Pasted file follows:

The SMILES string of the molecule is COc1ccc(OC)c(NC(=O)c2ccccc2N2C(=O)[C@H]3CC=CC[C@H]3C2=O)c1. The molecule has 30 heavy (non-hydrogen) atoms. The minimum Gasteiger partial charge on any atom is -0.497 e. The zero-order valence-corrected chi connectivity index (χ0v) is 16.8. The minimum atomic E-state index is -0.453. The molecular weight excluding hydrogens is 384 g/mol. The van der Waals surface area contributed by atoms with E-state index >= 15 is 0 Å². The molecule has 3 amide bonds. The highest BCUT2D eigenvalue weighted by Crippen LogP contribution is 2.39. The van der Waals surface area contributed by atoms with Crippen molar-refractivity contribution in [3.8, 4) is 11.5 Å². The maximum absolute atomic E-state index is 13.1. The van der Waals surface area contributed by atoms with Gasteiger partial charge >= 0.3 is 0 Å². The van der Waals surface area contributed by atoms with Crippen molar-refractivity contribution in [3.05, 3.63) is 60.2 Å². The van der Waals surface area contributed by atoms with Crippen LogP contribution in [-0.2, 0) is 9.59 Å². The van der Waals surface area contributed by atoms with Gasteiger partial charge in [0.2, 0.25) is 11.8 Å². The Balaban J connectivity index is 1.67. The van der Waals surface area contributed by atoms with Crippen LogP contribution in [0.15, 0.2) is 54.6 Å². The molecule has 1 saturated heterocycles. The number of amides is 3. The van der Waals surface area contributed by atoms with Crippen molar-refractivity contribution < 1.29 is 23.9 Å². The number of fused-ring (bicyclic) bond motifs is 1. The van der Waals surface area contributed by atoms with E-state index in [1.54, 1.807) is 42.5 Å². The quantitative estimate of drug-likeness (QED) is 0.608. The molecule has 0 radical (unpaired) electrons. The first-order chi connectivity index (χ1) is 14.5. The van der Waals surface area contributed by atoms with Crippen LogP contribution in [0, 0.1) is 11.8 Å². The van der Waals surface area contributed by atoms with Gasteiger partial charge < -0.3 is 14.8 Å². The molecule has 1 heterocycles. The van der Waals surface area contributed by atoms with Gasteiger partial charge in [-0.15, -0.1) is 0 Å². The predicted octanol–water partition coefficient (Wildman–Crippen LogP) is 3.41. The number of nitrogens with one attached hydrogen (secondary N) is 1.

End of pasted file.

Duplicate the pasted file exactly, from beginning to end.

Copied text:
The SMILES string of the molecule is COc1ccc(OC)c(NC(=O)c2ccccc2N2C(=O)[C@H]3CC=CC[C@H]3C2=O)c1. The molecule has 30 heavy (non-hydrogen) atoms. The minimum Gasteiger partial charge on any atom is -0.497 e. The zero-order valence-corrected chi connectivity index (χ0v) is 16.8. The minimum atomic E-state index is -0.453. The molecular weight excluding hydrogens is 384 g/mol. The van der Waals surface area contributed by atoms with E-state index >= 15 is 0 Å². The molecule has 3 amide bonds. The highest BCUT2D eigenvalue weighted by Crippen LogP contribution is 2.39. The van der Waals surface area contributed by atoms with Crippen molar-refractivity contribution in [3.8, 4) is 11.5 Å². The maximum absolute atomic E-state index is 13.1. The van der Waals surface area contributed by atoms with Gasteiger partial charge >= 0.3 is 0 Å². The van der Waals surface area contributed by atoms with Crippen molar-refractivity contribution in [3.05, 3.63) is 60.2 Å². The van der Waals surface area contributed by atoms with Crippen LogP contribution in [-0.2, 0) is 9.59 Å². The van der Waals surface area contributed by atoms with Gasteiger partial charge in [0.2, 0.25) is 11.8 Å². The Balaban J connectivity index is 1.67. The van der Waals surface area contributed by atoms with Crippen LogP contribution in [0.15, 0.2) is 54.6 Å². The molecule has 1 saturated heterocycles. The number of amides is 3. The van der Waals surface area contributed by atoms with Crippen molar-refractivity contribution < 1.29 is 23.9 Å². The number of fused-ring (bicyclic) bond motifs is 1. The van der Waals surface area contributed by atoms with E-state index in [1.54, 1.807) is 42.5 Å². The quantitative estimate of drug-likeness (QED) is 0.608. The molecule has 0 radical (unpaired) electrons. The first-order chi connectivity index (χ1) is 14.5. The van der Waals surface area contributed by atoms with Crippen LogP contribution in [0, 0.1) is 11.8 Å². The van der Waals surface area contributed by atoms with Gasteiger partial charge < -0.3 is 14.8 Å². The molecule has 1 heterocycles. The van der Waals surface area contributed by atoms with Gasteiger partial charge in [-0.15, -0.1) is 0 Å². The predicted octanol–water partition coefficient (Wildman–Crippen LogP) is 3.41. The number of nitrogens with one attached hydrogen (secondary N) is 1.